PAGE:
I mentioned yesterday how exciting most of the postseason has been, and despite the Yankees' loss to Boston last night, and the Cubs' pummeling the Marlins into submission, it's still exciting.

Thankfully, we didn't see the kinds of bone-headed plays to which we've become accustomed in this postseason in either game. ESPN's Jim Caple reviews some of the low points.

Unfortunately, I didn't get to see the Oakland/Boston game in which the A's played like the Nine Stooges. A friend tried to explain it to me and I almost gave up trying to listen, it was so hard to follow all the screw-ups. I did, however, catch the end of the Giants/Marlins game that ended the former's season and propelled the latter into the NLCS for the second time in their history. As exciting as it was, I couldn't believe my eyes when J.T. Snow came barrel-assing around third and tried to knock the ball out of Pudge's glove. You'd have better luck trying to knock the sword out of the Governor of California's hands.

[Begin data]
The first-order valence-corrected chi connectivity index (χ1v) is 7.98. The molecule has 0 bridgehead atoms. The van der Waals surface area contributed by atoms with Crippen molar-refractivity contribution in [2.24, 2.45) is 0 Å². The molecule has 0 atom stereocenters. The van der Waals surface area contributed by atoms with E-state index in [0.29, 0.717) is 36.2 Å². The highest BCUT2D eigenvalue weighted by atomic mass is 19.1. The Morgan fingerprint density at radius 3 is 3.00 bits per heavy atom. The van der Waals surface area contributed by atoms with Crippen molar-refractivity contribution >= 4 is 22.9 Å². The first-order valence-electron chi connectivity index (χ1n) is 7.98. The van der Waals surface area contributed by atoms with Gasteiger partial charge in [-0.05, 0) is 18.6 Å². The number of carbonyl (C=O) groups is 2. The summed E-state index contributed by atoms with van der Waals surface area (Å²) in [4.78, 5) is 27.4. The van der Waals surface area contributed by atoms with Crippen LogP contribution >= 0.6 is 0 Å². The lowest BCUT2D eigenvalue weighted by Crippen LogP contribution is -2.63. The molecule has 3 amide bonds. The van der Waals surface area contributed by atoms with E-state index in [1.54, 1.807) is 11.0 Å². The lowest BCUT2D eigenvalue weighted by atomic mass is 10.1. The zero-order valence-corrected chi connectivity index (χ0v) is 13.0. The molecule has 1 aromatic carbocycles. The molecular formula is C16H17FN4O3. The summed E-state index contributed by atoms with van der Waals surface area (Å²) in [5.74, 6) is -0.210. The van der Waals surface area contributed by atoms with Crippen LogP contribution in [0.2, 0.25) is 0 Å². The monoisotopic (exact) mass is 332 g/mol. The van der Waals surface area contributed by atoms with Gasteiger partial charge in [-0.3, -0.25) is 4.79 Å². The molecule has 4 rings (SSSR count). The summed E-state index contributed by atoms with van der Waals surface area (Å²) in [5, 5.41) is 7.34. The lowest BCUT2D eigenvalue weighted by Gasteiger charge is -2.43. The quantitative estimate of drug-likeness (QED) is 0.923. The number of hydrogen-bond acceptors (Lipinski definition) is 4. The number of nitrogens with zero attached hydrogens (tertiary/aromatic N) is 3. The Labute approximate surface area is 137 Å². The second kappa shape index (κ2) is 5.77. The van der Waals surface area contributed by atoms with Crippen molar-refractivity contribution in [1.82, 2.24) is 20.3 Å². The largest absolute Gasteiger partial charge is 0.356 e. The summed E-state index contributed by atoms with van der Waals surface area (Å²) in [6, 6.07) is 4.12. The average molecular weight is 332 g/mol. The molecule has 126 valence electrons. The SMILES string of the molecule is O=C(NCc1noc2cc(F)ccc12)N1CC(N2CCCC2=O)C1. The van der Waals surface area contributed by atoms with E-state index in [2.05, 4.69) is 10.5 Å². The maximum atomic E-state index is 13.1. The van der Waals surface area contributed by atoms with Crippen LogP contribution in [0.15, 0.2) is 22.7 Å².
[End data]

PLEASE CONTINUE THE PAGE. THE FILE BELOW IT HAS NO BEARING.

That sounds weird.

Pudge isn't one of my favorite players. I think he's egotistical and self-absorbed and pretty over-rated in almost every category. But I know that he's good at what he does, and I don't think I'd have sent the runner in that situation.

Caple lays the blame on Snow for running late, I guess, and not making it to the plate on time, but I saw the hit, and it wasn't that deep. Most people don't score from second base on a bloop to left field, so it seems to me that the Giamts third base coach is to blame, more than Snow, at least. Unless Snow ran through the 'stop' sign. (He didn't, did he?)